Words Claire Deakin / Photography Omnes Photography
The Big Bruise is not one to mince its words (or visuals, for that matter). Shuffling into the quaint theatre space, we are welcomed by Saro Lusty-Cavallari, the play’s director, who informs the room that, in addition to being confronted with the simulation of various methods of suicide (as was expected amongst those of us who read past the first line of the description), we would also have to endure the horror of frequently graphic and profane language, nudity, and *gasp* even a bit of pornography.
For those who tend to equate plays with doe-eyed, overacting starlets, cute musical numbers, and dancing scarecrows (guilty): you’re not in Kansas anymore. There is no plot, no dialogue, and no dancing (although there is a delightful Chaplinesque skit) so it’s best to leave those Toto-loving expectations at the door. What it lacks in performance tropes, however, it makes up for in artistic ingenuity. Sam Brewer, the play’s sole performer, delivers a compelling and oftentimes schizophrenic performance, oscillating wildly between intense self-hatred and youthful frivolity so as to confront us with the uncomfortably erratic reality of suicide and its ideations. There is no underlying agenda or intended “message.” We are simply invited to experience “the spectacle of self-destruction” for what it is.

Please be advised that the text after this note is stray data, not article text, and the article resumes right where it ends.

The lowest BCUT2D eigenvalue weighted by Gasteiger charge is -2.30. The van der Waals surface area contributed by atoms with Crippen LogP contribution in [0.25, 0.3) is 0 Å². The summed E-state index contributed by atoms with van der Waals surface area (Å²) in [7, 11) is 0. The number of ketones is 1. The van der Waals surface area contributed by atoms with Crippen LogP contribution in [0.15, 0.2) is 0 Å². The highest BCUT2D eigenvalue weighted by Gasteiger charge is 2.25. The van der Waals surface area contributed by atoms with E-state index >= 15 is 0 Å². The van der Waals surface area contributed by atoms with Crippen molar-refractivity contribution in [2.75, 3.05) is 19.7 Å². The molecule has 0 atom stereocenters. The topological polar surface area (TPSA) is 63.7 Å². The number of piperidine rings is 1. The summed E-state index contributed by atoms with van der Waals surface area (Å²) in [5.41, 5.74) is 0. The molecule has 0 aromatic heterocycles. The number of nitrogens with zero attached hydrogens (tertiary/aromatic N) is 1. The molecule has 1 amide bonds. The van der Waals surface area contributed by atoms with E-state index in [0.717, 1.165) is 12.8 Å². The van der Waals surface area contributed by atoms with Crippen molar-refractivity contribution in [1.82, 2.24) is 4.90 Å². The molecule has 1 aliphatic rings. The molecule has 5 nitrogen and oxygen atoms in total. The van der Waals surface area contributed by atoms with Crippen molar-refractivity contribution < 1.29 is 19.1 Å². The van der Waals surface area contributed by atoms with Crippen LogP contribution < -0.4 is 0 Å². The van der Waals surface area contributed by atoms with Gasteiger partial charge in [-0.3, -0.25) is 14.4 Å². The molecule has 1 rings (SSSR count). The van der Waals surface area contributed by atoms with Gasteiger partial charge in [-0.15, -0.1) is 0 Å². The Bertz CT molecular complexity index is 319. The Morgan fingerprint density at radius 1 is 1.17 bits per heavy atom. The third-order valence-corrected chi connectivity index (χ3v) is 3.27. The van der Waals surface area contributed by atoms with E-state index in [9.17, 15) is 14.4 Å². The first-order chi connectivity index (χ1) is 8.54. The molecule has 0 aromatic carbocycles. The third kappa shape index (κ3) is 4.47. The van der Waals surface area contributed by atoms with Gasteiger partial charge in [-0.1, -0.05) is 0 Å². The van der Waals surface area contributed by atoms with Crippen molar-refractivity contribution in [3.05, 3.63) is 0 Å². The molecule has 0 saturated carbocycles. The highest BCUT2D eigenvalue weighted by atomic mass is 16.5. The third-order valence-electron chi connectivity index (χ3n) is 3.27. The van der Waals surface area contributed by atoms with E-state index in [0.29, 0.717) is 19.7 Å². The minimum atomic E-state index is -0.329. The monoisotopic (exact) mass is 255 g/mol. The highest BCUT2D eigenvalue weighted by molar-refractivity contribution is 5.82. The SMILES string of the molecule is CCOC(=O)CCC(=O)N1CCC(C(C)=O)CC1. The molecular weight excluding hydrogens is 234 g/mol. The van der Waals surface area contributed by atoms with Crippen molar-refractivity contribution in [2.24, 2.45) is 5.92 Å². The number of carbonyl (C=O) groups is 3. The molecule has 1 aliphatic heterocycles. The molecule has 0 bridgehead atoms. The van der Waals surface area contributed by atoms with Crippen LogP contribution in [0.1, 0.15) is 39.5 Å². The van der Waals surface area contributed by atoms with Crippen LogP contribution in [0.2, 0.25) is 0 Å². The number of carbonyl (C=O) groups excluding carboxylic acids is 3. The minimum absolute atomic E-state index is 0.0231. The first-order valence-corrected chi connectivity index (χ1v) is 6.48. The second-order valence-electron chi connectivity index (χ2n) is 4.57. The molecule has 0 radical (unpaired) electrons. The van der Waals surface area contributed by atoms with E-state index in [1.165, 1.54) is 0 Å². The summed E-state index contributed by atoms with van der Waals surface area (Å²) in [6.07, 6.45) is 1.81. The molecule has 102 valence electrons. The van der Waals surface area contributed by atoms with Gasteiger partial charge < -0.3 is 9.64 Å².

Whilst that ‘what’ may remain ambiguous, true to its name, The Big Bruise is likely to leave a lasting impression.
Fancy being impressed upon? The good news is you still can! The bad news is you only have 3 nights left to do so, so grab a worthy friend(s) & get on down to 107 Projects @ 8pm this week to witness the creative lovechild of Brewer & Lusty-Cavallari (closing night: April 15). Tickets are available here.